Published: 21-01-2020 11:00 | Updated: 21-01-2020 14:13

New opportunity for cancer drug development

After years of research on cell surface receptors called Frizzleds, researchers at Karolinska Institutet provide the proof-of-principle that these receptors are druggable by small molecules. The results, which are published in the scientific journal Nature Communications, open for new strategies to treat different types of cancer.

For more than 20 years Frizzleds (FZDs) have been proposed as suitable therapeutic targets for the treatment of diverse forms of cancer and several other disorders, such as fibrosis and cardiovascular disorders. They belong to the family of G protein-coupled receptors, which are involved in the progress of many diseases and are very common targets for drugs.

Large efforts have been undertaken to attack FZDs using therapeutic antibodies and other biopharmaceuticals. It has not previously been possible to design small molecules that would target FZDs pharmacologically. The Schulte laboratory at the Department of Physiology and Pharmacology, Karolinska Institutet, has now repurposed an existing small-molecule drug targeting a related receptor and shown that it can bind to and activate FZDs.

May lead to new cancer treatments

Gunnar Schulte, professor at the Department of Physiology and Pharmacology
Gunnar Schulte. Photo: Stefan Zimmerman

“Our study provides proof-of-principle that it is possible to target FZDs with small molecules,” says Professor Gunnar Schulte, who led the study. “This is a breakthrough laying the basis for development of novel and improved compounds that target FZDs for the treatment of different types of cancer.”

Key to the discovery was on the one hand a basic understanding of FZDs as pharmacological receptors and on the other hand a technical advance in drug screening.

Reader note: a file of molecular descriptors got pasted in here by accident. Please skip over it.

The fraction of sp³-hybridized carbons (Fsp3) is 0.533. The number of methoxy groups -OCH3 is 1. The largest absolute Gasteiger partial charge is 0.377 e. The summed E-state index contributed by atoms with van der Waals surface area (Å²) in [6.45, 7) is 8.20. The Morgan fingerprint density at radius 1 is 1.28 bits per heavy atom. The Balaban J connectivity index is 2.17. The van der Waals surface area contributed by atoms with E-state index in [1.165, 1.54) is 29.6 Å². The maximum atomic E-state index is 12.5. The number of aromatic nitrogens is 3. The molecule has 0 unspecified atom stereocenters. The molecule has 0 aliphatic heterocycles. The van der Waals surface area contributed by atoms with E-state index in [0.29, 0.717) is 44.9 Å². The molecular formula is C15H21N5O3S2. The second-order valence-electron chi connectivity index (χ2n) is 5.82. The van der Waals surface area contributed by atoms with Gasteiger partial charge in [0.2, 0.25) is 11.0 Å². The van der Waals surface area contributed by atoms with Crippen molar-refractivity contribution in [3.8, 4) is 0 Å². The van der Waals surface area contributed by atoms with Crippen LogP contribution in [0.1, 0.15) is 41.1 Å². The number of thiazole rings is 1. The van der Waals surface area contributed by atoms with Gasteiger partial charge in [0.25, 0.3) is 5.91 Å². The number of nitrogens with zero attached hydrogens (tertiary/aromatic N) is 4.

First small molecule that activates Frizzleds

“However, the most important driving force was a clever, translational idea by postdoctoral fellow Pawel Kozielewicz in my lab, who identified the first small molecule that activates a Frizzled receptor,” says Gunnar Schulte. “Furthermore, computer simulations performed by postdoctoral fellow Ainoleena Turku allowed validation of laboratory experiments presenting deep structural insight into receptor-drug interactions.”

The computer simulation shows the interaction between the Frizzled receptor FZD6 (white cartoon) and the drug molecule SAG1.3 (violet spheres). SAG1.3 acts as a so-called partial agonist.

The study was performed in collaboration with colleagues in Germany and Japan. It was financed by several funding bodies, including Karolinska Institutet, the Swedish Research Council, the Swedish Cancer Society, the Novo Nordisk Foundation, Marie Skłodowska‑Curie Actions (FP7), the Wenner-Gren Foundations, and the Olle Engkvist Byggmästare Foundation and relied on access to the Swedish National Infrastructure for Computing. The authors declare no conflict of interest.


“Structural insight into small molecule action on Frizzleds”. Paweł Kozielewicz, Ainoleena Turku, Carl-Fredrik Bowin, Julian Petersen, Jana Valnohova, Maria Consuelo Alonso Cañizal, Yuki Ono, Asuka Inoue, Carsten Hoffmann, Gunnar Schulte. Nature Communications, online 21 January 2020, doi: 10.1038/s41467-019-14149-3.